Posts Tagged ‘inclusivity’

Okay, so the environmental group I’m working with? The one I just blogged about? You might have guessed by now that it’s ECOSLO. Well, they’re taking part in Art After Dark, and last night they had Adam Hill, the new District 3 County Supervisor, as their guest. And I’m affirming that they are definitely doing good things. I met some very cool people there (in addition to Adam, of course).

However, the event was attended by about 45 people, max. I know, because I was there the whole night, lurking. (That’s me: I lurk). And the type of people who attended were the type you’d expect: the wonderful, the well-meaning, the converted.

Total mildly curious and/or drunk attendees? Zero.

Now, maybe I’m being totally unrealistic, but I would have liked to see three times that amount. I mean, it was a chance to meet with a supervisor (and for some of us, a former instructor)! Not only that, but he’s cool. Actually cool. A politician. I know.

I’m drifting. Back to my point. Which was…. If an organization wants to stay viable it has to practice a certain amount of openness and inclusiveness. This has always been a truism, but now, with the current green zeitgeist racing through our collective consciousness, the time is perfect for opening heretofore closed doors.

Have to you ever thought that maybe, just maybe, thinking certain things actually brings them into existence? (Some physicists do, but they’re crazy.) Or maybe because you’re thinking of something you are more aware of similar phenomena? Anyway, I had just written the last post about inclusivity when I came across this article, tweeted by one of our followers. In the wonderful article (that is now in my “special” folder on my laptop), the author, Andrew Outhwaite, lists common barriers to achieving effective, long-term change. This one REALLY nails my thesis on the head:

Barrier: Being too identified with your own profession/network/clique, and its language, symbols, models, paradigms and habits can seriously inhibit inter-network collaboration, even within the sustainability movement.

Community-Enabling Technology: Encouraging information Cross-Pollination. Universities (e.g. BTH, UTS and RMIT) are encouraging transdisciplinary research to enable innovation across departmental, sectoral and epistemological boundaries.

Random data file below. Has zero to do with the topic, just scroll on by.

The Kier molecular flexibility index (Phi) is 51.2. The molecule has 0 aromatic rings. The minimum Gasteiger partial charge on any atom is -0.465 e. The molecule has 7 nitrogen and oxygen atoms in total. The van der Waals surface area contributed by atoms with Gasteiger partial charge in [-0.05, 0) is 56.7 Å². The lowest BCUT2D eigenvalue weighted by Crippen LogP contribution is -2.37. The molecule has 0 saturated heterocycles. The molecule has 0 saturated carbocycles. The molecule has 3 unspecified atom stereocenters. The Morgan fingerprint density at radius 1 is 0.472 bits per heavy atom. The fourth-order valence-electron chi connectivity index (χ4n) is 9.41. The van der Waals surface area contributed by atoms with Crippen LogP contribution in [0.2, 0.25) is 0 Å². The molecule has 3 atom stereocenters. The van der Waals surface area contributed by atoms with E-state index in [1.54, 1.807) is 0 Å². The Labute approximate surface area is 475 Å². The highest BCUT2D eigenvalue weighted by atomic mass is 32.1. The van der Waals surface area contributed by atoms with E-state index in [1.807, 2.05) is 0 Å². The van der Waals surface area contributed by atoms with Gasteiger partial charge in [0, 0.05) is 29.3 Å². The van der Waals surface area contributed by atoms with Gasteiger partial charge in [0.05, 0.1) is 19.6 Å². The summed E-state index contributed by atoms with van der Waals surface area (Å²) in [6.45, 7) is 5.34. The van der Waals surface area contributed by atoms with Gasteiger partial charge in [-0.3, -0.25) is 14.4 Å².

Time to broaden the horizons, methinks. And to prove that I’m not letting any grass grow under my observations, I’m off to meet with Chris McCann, a student a Cal Poly who’s part of the Empower Poly Coalition and the business community. Let the synergies begin!

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Today I went down to volunteer for a committee. I love being on committees: I feel so…official and important. Like I’m in charge. After all, I was the president of my 4-H chapter. I know Robert’s Rules of Order and everything. And I have a special fondness for officialspeak: “WHEREAS the party of the first part, blah blah blah…”

Sorry, got a little sidetracked…. Where was I? Oh yes, the group I’m volunteering with is planning to hold a summit. It’ll be their 8th. And I can already tell that it’s not my slice of cake. Seriously. I want to build movements, not piddle around and watch a bunch of eco-insiders pat each other on the back. Did I tell you this summit is invitation-only?

Maybe I’m being too critical…?

Maybe. But I can already see that the group is missing out on some serious marketing and outreach opportunities, here.

For outreach, in addition to the local non-profits, I would invite local for-profit companies that are geared toward sustainability. In my opinion, not including select members of the business community ignores an important part of the “change” equation. I think back to the triple bottom line philosophy (People, Planet, Profit), and it seems pivotal that we not ignore any of those bottom lines. After all, people have to make a living, so why not encourage those who already do so sustainably and compassionately? And the continued alignment of business and environmental needs can only be good.

As far as marketing is concerned, what an opportunity this presents to broaden the audience! Even if the organization can only manage logistics for a handful of people, it can utilize the event to generate enormous interest in their organization. The best way I can think of would be by filming the event and putting interesting snippets on Youtube or even the organization’s homepage.

And, in addition to inviting people it has had on its list for years, it could be proactive in finding and inviting new movers and shakers in the local community. C’mon guys, don’t make them find you, go find them.

This organization holds other, more inclusive events, and it does some great things for the community. But I think the way the summit is structured is indicative of an old-school us/them mindset that is no longer necessary or beneficial. There is an astonishing amount of consensus about sustainability now, and that consensus needs to be leveraged before it’s lost.

In my opinion, any organization that rests on its laurels and continues to engage select groups risks insularity and, ultimately, irrelevancy.

But that’s my opinion.

So…I have a poll for you. Check it out and let me know what you think. Maybe I’m crazy. Maybe I’m crazy smart. You decide.

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